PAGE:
However, we must also address what Scripture says about how God accomplishes this work and about what the Scriptures say about. Repentance, faith, justification, sanctification, and the Witness of the Spirit. We do that by allowing Scripture to interpret Scripture. When we let Scripture interpret Scripture to definitively answer a question—we make a doctrinal statement. Every Biblical principle is a doctrinal statement. When we use Biblical principles to speak of how God relates with his creation and works in the lives of people, we make theological statements. Every sermon or devotional writing==every personal testimony–is an exercise in theology. The terms may have been perverted by your previous denomination, but this is a fair synopsis of the terms, doctrine and theology.

The D&D has seven articles in the section of the Articles of Religion that address the Way of Salvation. They are accessible from a variety of sources, but I will attach them to the end of this document for reference. They are taken directly from the 1784 text which is still used by the United Methodist Church. However, the premise of this series is that we could benefit by a return in some form of the four articles concerning salvation that were omitted in the 1784 abridgement. We will look at them in this order:

  • XV. Of Christ alone without Sin
  • XVIII Of obtaining eternal Salvation only in the Name of Christ
  • XIII Of Works before Justification
  • XVII Of Predestination and Election

*Numbering is from their place in the Thirty-Nine Articles

Of Christ alone without Sin

Christ in the truth of our nature was made like unto us in all things, sin only except, from which he was clearly void, both in his flesh, and in his spirit. He came to be the Lamb without spot, who, by sacrifice of himself once made, should take away the sins of the world; and sin (as Saint John saith) was not in him. But all we the rest, although baptized and born again in Christ, yet offend in many things; and if we say we have no sin, we deceive ourselves, and the truth is not in us.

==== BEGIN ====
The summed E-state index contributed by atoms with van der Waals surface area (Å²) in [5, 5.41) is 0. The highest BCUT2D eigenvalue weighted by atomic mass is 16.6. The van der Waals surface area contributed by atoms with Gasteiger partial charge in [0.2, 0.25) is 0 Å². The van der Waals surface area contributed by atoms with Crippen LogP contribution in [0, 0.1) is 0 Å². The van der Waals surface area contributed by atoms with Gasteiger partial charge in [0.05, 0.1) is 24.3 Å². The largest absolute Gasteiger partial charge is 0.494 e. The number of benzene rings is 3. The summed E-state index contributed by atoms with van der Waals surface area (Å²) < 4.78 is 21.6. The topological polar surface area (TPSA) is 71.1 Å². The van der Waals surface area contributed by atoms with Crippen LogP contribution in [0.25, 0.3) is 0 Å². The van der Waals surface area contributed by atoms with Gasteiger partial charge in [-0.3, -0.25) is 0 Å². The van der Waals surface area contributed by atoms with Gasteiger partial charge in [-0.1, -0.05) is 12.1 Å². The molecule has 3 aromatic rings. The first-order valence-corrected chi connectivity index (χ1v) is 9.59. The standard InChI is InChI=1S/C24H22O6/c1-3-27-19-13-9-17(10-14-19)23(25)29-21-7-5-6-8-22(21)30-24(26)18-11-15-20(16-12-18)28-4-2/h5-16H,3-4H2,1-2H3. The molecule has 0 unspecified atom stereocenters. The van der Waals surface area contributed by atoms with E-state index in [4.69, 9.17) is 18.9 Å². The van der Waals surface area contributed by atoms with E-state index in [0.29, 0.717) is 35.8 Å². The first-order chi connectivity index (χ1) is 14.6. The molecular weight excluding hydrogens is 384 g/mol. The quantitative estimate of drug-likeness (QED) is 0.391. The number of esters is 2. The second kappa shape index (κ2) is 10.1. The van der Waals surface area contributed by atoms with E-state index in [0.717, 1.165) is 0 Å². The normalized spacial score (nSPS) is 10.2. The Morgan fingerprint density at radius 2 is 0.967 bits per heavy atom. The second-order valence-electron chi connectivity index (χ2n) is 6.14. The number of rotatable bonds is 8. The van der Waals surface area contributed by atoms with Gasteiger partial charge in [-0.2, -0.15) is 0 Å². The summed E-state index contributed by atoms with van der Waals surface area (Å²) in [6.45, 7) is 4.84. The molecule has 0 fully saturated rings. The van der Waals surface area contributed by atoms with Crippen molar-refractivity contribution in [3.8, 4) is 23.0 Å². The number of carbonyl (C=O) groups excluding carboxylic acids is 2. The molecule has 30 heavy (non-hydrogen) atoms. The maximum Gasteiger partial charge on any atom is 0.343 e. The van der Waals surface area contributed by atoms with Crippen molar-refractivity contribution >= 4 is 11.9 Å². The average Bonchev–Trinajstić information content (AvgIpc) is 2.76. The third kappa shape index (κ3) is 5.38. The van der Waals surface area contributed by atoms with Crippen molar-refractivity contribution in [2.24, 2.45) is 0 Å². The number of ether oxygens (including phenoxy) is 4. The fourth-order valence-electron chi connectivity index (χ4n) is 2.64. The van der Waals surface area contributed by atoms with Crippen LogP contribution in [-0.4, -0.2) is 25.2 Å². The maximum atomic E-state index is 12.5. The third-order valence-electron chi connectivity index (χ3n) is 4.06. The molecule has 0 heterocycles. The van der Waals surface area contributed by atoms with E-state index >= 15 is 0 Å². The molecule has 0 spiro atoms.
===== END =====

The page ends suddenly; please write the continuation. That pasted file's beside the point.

This truth protects against the popular sermons and articles asserting that Jesus was bigoted and prejudiced. His repentance of these sins was brought about through his contact with marginalized persons. This resulted in a conversion experience that brought him closer to God.

Christ, being truly human and truly Divine, is unique. He is conceived without sin and he remains without sin, he is the perfect Lamb of God. No other person could perform the reconciling work of the cross.

The last line of the Article ought to be humbling for believers. From John Wesley’s Sermon XIV, Repentance of Believers:

“…there is also a repentance and a faith (taking the words in another sense, a sense not quite the same, nor yet entirely different) which are requisite after we have “believed the gospel;” yea, and in every subsequent stage of our Christian course, or we cannot “run the race which is set before us.” And this repentance and faith are full as necessary, in order to our continuance and growth in grace, as the former faith and repentance were, in order to our entering into the kingdom of God.”

The truth in this Article, which is firmly established by the plain sense of Scripture, has been lacking in popular preaching and writings. It needs to be restored everywhere it has been neglected—including the Articles of Religion.

XVIII. Of obtaining eternal Salvation only by the Name of Christ.

They also are to be had accursed that presume to say, that every man shall be saved by the Law or Sect which he professeth, so that he be diligent to frame his life according to that Law, and the light of Nature. For Holy Scripture doth set out unto us only the Name of Jesus Christ, whereby men must be saved.

Even atheists who seek justice, who are good stewards of the environment, and are generous with the things God placed in their hands, are reconciled to God through their actions. Even pagans, who rejects the cross of Christ but hold faithfully to the moral tenets of their religion, are reconciled to God. Such teachings are as wrong as they are popular.

Whatever mercy God may show to those who choose to roll the dice and take their chances with their soul, God has revealed only the Name of Jesus Christ, whereby men must be saved. Those who presume to say otherwise, make people comfortable on the road to hell. This Article is foundational to what the Doctrine and Discipline declares in paragraph 102, “The gift of grace is available to all persons. Our Father in Heaven is not willing that any should be lost (Matthew 18:14), but that all may come to “the knowledge of truth” (1 Timothy 2:4). With St. Paul, we affirm the proclamation found in Romans 10:9, “That if you confess with your mouth, ‘Jesus is Lord,’ and believe in your heart that God raised him from the dead, you will be saved.”

The Article was firmly held and consistently taught by Wesley and the early Methodists. The Article should be restored.